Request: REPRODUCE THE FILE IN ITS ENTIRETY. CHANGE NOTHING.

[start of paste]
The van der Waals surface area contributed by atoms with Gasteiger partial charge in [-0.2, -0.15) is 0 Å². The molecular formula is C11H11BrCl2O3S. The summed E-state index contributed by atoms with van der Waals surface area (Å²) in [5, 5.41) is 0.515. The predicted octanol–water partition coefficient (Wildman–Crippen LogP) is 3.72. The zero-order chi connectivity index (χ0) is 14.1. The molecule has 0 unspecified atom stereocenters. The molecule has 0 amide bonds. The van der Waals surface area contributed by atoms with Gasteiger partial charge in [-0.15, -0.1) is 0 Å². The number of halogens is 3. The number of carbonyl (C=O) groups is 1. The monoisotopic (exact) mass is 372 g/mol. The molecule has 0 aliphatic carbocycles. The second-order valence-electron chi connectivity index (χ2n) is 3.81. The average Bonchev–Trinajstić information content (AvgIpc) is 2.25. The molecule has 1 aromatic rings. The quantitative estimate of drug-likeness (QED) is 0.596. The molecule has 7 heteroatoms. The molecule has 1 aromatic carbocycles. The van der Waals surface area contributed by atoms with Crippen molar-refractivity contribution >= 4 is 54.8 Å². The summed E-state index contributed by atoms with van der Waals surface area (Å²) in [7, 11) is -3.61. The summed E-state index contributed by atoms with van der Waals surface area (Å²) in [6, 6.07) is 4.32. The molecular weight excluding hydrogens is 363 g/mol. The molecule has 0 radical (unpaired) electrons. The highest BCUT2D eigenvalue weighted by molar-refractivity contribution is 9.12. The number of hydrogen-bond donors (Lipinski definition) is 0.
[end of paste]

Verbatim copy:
The van der Waals surface area contributed by atoms with Gasteiger partial charge in [-0.2, -0.15) is 0 Å². The molecular formula is C11H11BrCl2O3S. The summed E-state index contributed by atoms with van der Waals surface area (Å²) in [5, 5.41) is 0.515. The predicted octanol–water partition coefficient (Wildman–Crippen LogP) is 3.72. The zero-order chi connectivity index (χ0) is 14.1. The molecule has 0 unspecified atom stereocenters. The molecule has 0 amide bonds. The van der Waals surface area contributed by atoms with Gasteiger partial charge in [-0.15, -0.1) is 0 Å². The number of halogens is 3. The number of carbonyl (C=O) groups is 1. The monoisotopic (exact) mass is 372 g/mol. The molecule has 0 aliphatic carbocycles. The second-order valence-electron chi connectivity index (χ2n) is 3.81. The average Bonchev–Trinajstić information content (AvgIpc) is 2.25. The molecule has 1 aromatic rings. The quantitative estimate of drug-likeness (QED) is 0.596. The molecule has 7 heteroatoms. The molecule has 1 aromatic carbocycles. The van der Waals surface area contributed by atoms with Crippen molar-refractivity contribution >= 4 is 54.8 Å². The summed E-state index contributed by atoms with van der Waals surface area (Å²) in [7, 11) is -3.61. The summed E-state index contributed by atoms with van der Waals surface area (Å²) in [6, 6.07) is 4.32. The molecular weight excluding hydrogens is 363 g/mol. The molecule has 0 radical (unpaired) electrons. The highest BCUT2D eigenvalue weighted by molar-refractivity contribution is 9.12. The number of hydrogen-bond donors (Lipinski definition) is 0.